Three right-wing radicals have been given "real" life sentences for killing six Roma. The trial has raised questions about the competence of the investigating and intelligence agencies.
Jenö Koka knew about the Roma who'd been killed in 2008. He'd said to his wife that it could have had something to do with debts, or scores being settled between criminals and their victims. Koka had worked for 28 years in a pharmaceutical factory, never been warned, never been off sick. One day, as he was on his way to a night shift, he was shot in the heart. He died almost immediately. The killer, who used a gun with a telescopic sight, had been hiding in a bush about 20 meters away.
Jenö Koka died on the evening of April 22, 2009, in Tiszalök, a village in eastern Hungary, the fifth victim of far-right murderers who, in 2008 and 2009, killed six Roma, one of them a four-year-old boy, and injured 55 people, almost all Roma.
In August 2009 the four alleged murderers were arrested after a series of errors in the investigation. The trial began in spring 2011. After 180 days in court, the judges issued their verdict on Tuesday (06.08.2013). Three of the four, Zsolt Petö and the brothers Arpad and Istvan Kiss, were handed "real" life sentences, which means that, if the verdicts are upheld, they will stay in prison for the rest of their lives. Their lawyers said they would appeal. The fourth accused, Istvan Csontos, was given 13 years in prison for acting as their accomplice.
The accused denied their involvement to the end, but there was little doubt as to their guilt. The judge pointed out in his summing-up, DNA tests showed they had been present at the scenes and had fired shots.
"The severity of the verdict absolutely fits the crimes," says the Roma rights activist Aladar Horvath, who has been observing the trial. "What isn't fitting is the categorization of the crimes as simple murder without ulterior motives." According to the prosecution's charge-sheet, the four men had wanted to start a civil war. "They should have been charged with crimes against humanity and terrorism with genocidal intentions."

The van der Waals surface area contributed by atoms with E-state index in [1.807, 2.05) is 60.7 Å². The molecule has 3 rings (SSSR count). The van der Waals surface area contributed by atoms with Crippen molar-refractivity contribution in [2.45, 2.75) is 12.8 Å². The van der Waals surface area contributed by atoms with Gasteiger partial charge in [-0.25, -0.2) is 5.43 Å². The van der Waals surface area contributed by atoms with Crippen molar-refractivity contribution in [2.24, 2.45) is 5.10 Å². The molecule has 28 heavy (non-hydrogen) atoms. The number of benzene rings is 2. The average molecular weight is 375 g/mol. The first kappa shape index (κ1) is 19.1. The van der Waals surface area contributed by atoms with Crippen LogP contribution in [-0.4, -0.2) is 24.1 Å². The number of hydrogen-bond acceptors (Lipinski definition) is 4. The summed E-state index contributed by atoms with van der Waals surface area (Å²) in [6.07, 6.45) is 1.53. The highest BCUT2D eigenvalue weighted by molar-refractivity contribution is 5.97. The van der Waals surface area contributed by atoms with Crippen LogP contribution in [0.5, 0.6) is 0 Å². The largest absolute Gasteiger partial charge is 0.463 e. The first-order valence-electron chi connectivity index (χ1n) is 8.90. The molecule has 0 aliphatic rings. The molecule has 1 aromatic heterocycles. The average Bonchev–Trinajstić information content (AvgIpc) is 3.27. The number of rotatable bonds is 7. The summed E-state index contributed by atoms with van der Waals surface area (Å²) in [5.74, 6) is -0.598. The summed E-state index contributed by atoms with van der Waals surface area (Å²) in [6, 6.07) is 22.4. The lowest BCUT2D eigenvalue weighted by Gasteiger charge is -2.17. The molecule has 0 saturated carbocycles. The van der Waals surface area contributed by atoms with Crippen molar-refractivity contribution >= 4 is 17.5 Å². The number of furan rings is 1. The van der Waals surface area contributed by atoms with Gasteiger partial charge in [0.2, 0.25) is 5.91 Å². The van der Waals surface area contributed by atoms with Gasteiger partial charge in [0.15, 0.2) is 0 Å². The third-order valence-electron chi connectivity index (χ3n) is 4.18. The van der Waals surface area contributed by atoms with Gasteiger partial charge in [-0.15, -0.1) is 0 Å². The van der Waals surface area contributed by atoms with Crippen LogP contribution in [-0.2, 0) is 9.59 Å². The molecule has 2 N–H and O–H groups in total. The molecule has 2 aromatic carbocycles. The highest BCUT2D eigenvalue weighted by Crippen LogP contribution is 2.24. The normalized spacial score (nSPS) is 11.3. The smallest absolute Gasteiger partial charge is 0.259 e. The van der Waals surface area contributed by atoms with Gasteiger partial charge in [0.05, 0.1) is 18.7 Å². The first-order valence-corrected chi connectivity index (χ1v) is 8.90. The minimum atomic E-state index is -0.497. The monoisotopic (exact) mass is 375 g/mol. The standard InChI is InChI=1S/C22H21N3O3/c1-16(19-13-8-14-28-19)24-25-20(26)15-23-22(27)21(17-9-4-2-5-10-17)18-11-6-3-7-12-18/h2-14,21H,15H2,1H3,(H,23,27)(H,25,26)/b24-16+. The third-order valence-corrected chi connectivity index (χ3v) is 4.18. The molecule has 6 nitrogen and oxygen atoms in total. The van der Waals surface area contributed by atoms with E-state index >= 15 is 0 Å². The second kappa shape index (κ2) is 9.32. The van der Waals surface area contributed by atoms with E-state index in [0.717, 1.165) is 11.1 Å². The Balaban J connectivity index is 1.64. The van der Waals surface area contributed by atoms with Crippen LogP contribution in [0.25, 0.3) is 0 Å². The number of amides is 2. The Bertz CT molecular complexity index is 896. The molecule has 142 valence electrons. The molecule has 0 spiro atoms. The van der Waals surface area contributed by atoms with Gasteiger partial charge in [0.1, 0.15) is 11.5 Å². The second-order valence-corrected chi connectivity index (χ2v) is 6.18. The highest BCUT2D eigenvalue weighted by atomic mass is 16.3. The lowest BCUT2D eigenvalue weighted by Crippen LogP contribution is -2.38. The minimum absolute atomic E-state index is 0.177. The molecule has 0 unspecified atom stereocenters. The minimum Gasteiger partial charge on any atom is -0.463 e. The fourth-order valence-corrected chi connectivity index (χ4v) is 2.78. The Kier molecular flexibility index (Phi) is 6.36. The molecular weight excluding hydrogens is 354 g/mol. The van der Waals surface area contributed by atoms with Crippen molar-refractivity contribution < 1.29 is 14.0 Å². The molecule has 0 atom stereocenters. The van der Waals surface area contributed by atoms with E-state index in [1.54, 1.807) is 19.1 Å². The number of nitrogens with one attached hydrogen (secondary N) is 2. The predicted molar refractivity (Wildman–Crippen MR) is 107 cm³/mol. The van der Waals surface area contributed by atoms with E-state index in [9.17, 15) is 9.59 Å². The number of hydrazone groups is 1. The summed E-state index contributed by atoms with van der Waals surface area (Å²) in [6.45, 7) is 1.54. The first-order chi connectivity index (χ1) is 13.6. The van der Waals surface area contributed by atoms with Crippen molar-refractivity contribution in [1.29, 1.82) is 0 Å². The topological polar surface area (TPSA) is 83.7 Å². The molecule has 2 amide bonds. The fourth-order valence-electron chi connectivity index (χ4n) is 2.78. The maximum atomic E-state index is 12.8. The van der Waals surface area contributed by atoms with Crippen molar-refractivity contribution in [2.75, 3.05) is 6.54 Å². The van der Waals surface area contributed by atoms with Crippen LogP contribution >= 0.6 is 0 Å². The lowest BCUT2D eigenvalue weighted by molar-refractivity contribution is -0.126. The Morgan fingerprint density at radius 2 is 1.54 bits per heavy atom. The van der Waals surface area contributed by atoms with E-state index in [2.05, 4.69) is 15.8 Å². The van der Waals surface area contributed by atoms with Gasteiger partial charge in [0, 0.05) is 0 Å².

The four were by no means lone law-breakers. They were involved with far right and neo-Nazi networks in the eastern Hungarian town of Debrecen where they were arrested. After their arrest, they said in interviews that they saw themselves as the vanguard of a movement which was aiming at finding a "solution for the gypsy problem."
In the village of Tatarszentgyörgy, where they killed a father and his 4-year-old son in February 2009 as they tried to flee from their burning house, there had been a march by hundreds of supporters of the paramilitary "Hungarian Guard" only a few weeks before, aimed at intimidating the local Roma.
If the investigating authorities had taken early signs seriously that the killing spree had a far-right background, they might have prevented some of the later attacks. And indeed, the parallels to the case of the German National Socialist Underground (NSU) are remarkable: two of the four accused were under observation until 2008 because of their far-right activities - but the observation ceased shortly before the killings began. Another of the accused was an informant for the intelligence services even while the killings were under way. The agencies refuse to say anything about their involvement in the murders.
The various investigating authorities failed to communicate their findings to each other; crime scenes were not secured; DNA evidence shows that at least one killer and one accomplice are still on the loose. The former liberal member of parliament, Jozsef Gulyas, who served on a parliamentary investigative committee dealing with the killings, accuses the investigative authorities of "massive incompetence," although he doesn't believe that officials were trying deliberately to hide anything. "The state and the authorities would now like to close the whole thing as quickly as possible," he says.
Relatives and friends were satisfied with the verdicts, but missed a reference to crimes against humanity
Following the verdicts, the government for the first time made a cautious admission. In an official statement, the minister for human resources, Zoltan Balog, wrote that they had "unfortunately not succeeded in uncovering the whole truth." He said most of the blame for that lay with the socialist/liberal government of 2008 and 2009. In fact, the conservative government under Viktor Orban has also done nothing to find out the truth. But Balog did promise that the government would now take a hard line against racism.
Koka's widow Eva hopes that her husband's killers will indeed remain in prison for the rest of their lives. But the verdict provides little comfort. After the murder she had a nervous breakdown, was unable to work, and lost her factory job after 22 years. No representative of the state has ever shaken her hand or offered a few words of sympathy and she's had no financial help from the state. She lives with her daughter and receives a monthly pension of about 100 euros ($133).
Her lawyer, Laszlo Helmeczy, supports her financially and helped pay for her trip to Budapest to hear the verdict. "The murderers have not just killed my husband," says Eva Koka. "They've also destroyed me."